Brood box rammed with bees…action required?

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Do224

Field Bee
Joined
May 27, 2020
Messages
956
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Location
Cumbria
Hive Type
National
As mentioned in another thread, I’m away travelling so haven’t been into my four colonies at all yet. My dad has hefted/weighed them for me and they all seem about right, each having 6-8kg of stores. So I’m very happy. I’ll be back on 10th April to do my first inspections.

However…I have one colony that has been rammed with bees ever since autumn. So many that you can barely see the top bars through the clear crown board. Obviously this is great, but I’m wondering if they can wait until I’m back before they’re given more space? Or am I asking for trouble?

This colony is from a swarm that arrived in my swarm trap last summer. They built up really well, filling the single national bb by winter (although never needed supering).
 
They may be there because that’s where the food is. If they heft ok then there’s little to worry about.
There’s no food there…they got a bit of fondant earlier in the year but finished it ages ago. This colony has been like this since about September.

Even during the really cold spells mid winter, the cluster was huge and covered I’d say 80% of the bb.

They’re weighing 29kg in a wooden national bb with super above (super is just for insulation and feeding). My base hive weight is about 20kg I think so approx 9kg stores
 
Just been sent an update video from today and the plot thickens…they’ve started building comb in the empty Tupperware box I used for feeding (I guess this should be removed and the comb discarded?). Incidentally, the comb they’ve built under the crown board isn’t new…they made that in the autumn).

Shall I ask my dad to put a new bb on top with drawn comb/foundation? If so what ratio of drawn comb/foundation? I’ve not got that much drawn comb so would rather not use the majority of it on this colony as my other colonies may need some at some point too!

Or should I stop worrying and leave them alone until I get home to inspect them on the 10th?



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While clear crownboards have their uses, they are not a good indicator of how many bees you have in a hive. How many seams of bees, how many frames of brood? The latter is the best indicator. One thing you could do, is lift the back of the brood box so that you have an angle to look at the seams and the front of the hive is resting on the hive floor. I've done this to hives I thought were deadouts. Looking from the top of a clear crownboard showed very few bees, lifting it on one side I could see 4 to 5 seams of bees low down in the hive.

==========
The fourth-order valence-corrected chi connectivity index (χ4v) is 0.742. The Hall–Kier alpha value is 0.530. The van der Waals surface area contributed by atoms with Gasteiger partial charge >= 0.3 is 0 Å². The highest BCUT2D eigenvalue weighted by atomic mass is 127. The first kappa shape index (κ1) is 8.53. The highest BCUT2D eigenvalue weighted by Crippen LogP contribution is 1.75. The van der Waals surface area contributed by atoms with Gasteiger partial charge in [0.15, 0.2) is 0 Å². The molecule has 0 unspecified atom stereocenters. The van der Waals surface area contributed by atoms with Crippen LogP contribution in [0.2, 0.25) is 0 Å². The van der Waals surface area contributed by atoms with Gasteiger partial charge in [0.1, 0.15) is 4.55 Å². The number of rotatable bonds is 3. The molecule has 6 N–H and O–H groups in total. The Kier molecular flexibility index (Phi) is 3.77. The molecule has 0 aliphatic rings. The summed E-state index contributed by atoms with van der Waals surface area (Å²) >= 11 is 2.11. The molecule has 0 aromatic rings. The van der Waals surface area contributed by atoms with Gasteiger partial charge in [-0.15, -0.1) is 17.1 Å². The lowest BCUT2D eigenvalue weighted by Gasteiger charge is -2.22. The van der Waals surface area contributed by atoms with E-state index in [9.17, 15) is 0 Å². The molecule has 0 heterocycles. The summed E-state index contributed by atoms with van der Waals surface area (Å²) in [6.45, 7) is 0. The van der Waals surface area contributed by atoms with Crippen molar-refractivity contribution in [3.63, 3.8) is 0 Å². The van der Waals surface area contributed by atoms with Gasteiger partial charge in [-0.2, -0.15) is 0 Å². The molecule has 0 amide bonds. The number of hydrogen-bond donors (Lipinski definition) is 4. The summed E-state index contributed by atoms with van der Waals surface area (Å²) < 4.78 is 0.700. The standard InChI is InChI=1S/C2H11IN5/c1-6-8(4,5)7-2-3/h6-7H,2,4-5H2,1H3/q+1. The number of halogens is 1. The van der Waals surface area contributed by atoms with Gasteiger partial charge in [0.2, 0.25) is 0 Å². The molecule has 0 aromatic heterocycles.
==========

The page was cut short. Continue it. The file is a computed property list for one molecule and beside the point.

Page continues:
The clear CB shows the bees are alive and are at the top where it is warmest, the issue is it doesn't tell one much more about how many seams the bees cover or the brood/stores status.
 
Four or five drawn, above the nest, flanked by foundation.
The OP is in Cumbria, why place a cold void above when cold weather is still around. The better solution would be to place the new brood box below the existing one. You will maintain temperature by not breaking the seal of the crownboard and the box below causes minimal disturbance. I've done this with 14x12 chambers, but around February/March. If they need space they will build downwards.
 
why place a cold void above when cold weather iis still around
Yes, a risk, but not that great as until the middle of April Cumbria will have 12-15C with nothing lower, so bees will be out foraging in the sun between the showers and building fast.

Even during the really cold spells mid winter, the cluster was huge
If Dad were willing, a better plan would be to raise fourish frames of open brood into the centre of the new top box, add foundation to the flanks to fill, centralise the remaining brood in the bottom box and add drawn comb to that box to fill.
 
Yes, a risk, but not that great as until the middle of April Cumbria will have 12-15C with nothing lower, so bees will be out foraging in the sun between the showers and building fast.
Before I posted I looked at the different temperatures. This week depending on where in Cumbria, temperatures are down to single figures and bees will naturally move downwards.
 
Hmmm, ok. I was hoping I could get away with taking the earlier ‘chill out’ advice and deal with this when I got back to be honest?!

I’m in Carlisle by the way
 
Could work, esp. if drones aren't mature & flying, but the colony balloon is expanding and the beekeeper must keep ahead of it.

All Dad must do is take off the BB, put on the new and put back the old. Is he up to it?
I was considering doing a demaree on them as soon as I got back…do you think it would be too late by then?

That said, there’s so many bees, I’m not sure I’ll be able to find the unmarked queen.
 
Checked all four areas and only in Appleby in the East does it drop (once) below double figures. Carlisle, Whitehaven, Barrow, all are 10-15 for ten days.
I live just outside Keswick and it was 7*C today, our weather forecast says 8*C tomorrow then 9*C Thursday. Then we will reach the dizzy heights of between 10*C and 13*C up until the middle of April. Worst thing is it’s forecast to rain everyday until 15th April 😫. We are still awaiting any blossom and leaves on the trees here, not the best for beekeeping. It’s a picturesque idyllic place to live it’s just the weather that lets us down. We can only hope that it improves 🤞. Whinge over 😂
 

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